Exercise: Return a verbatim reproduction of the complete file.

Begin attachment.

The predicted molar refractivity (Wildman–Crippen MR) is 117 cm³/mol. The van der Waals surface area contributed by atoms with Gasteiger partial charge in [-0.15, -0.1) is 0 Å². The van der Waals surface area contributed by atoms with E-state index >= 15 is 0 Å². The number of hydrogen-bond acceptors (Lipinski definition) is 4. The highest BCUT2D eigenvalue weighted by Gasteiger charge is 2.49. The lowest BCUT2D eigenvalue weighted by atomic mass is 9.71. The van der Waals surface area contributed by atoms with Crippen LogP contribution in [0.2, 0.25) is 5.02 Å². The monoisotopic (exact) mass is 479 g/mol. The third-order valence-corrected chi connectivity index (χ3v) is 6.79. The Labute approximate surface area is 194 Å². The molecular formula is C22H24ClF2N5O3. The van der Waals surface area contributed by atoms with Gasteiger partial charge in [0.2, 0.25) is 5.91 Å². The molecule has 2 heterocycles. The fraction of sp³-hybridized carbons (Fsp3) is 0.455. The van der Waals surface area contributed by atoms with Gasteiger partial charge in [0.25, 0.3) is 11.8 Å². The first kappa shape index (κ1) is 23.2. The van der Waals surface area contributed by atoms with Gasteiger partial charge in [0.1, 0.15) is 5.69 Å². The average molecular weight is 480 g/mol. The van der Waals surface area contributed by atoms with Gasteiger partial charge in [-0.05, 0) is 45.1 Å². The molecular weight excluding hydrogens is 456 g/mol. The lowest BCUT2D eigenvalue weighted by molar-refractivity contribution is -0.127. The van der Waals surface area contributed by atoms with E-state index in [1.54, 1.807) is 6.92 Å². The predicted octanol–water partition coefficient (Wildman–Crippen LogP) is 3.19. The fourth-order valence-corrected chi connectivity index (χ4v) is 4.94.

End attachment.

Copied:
The predicted molar refractivity (Wildman–Crippen MR) is 117 cm³/mol. The van der Waals surface area contributed by atoms with Gasteiger partial charge in [-0.15, -0.1) is 0 Å². The van der Waals surface area contributed by atoms with E-state index >= 15 is 0 Å². The number of hydrogen-bond acceptors (Lipinski definition) is 4. The highest BCUT2D eigenvalue weighted by Gasteiger charge is 2.49. The lowest BCUT2D eigenvalue weighted by atomic mass is 9.71. The van der Waals surface area contributed by atoms with Crippen LogP contribution in [0.2, 0.25) is 5.02 Å². The monoisotopic (exact) mass is 479 g/mol. The third-order valence-corrected chi connectivity index (χ3v) is 6.79. The Labute approximate surface area is 194 Å². The molecular formula is C22H24ClF2N5O3. The van der Waals surface area contributed by atoms with Gasteiger partial charge in [0.2, 0.25) is 5.91 Å². The molecule has 2 heterocycles. The fraction of sp³-hybridized carbons (Fsp3) is 0.455. The van der Waals surface area contributed by atoms with Gasteiger partial charge in [0.25, 0.3) is 11.8 Å². The first kappa shape index (κ1) is 23.2. The van der Waals surface area contributed by atoms with Gasteiger partial charge in [0.1, 0.15) is 5.69 Å². The average molecular weight is 480 g/mol. The van der Waals surface area contributed by atoms with Gasteiger partial charge in [-0.05, 0) is 45.1 Å². The molecular weight excluding hydrogens is 456 g/mol. The lowest BCUT2D eigenvalue weighted by molar-refractivity contribution is -0.127. The van der Waals surface area contributed by atoms with E-state index in [1.54, 1.807) is 6.92 Å². The predicted octanol–water partition coefficient (Wildman–Crippen LogP) is 3.19. The fourth-order valence-corrected chi connectivity index (χ4v) is 4.94.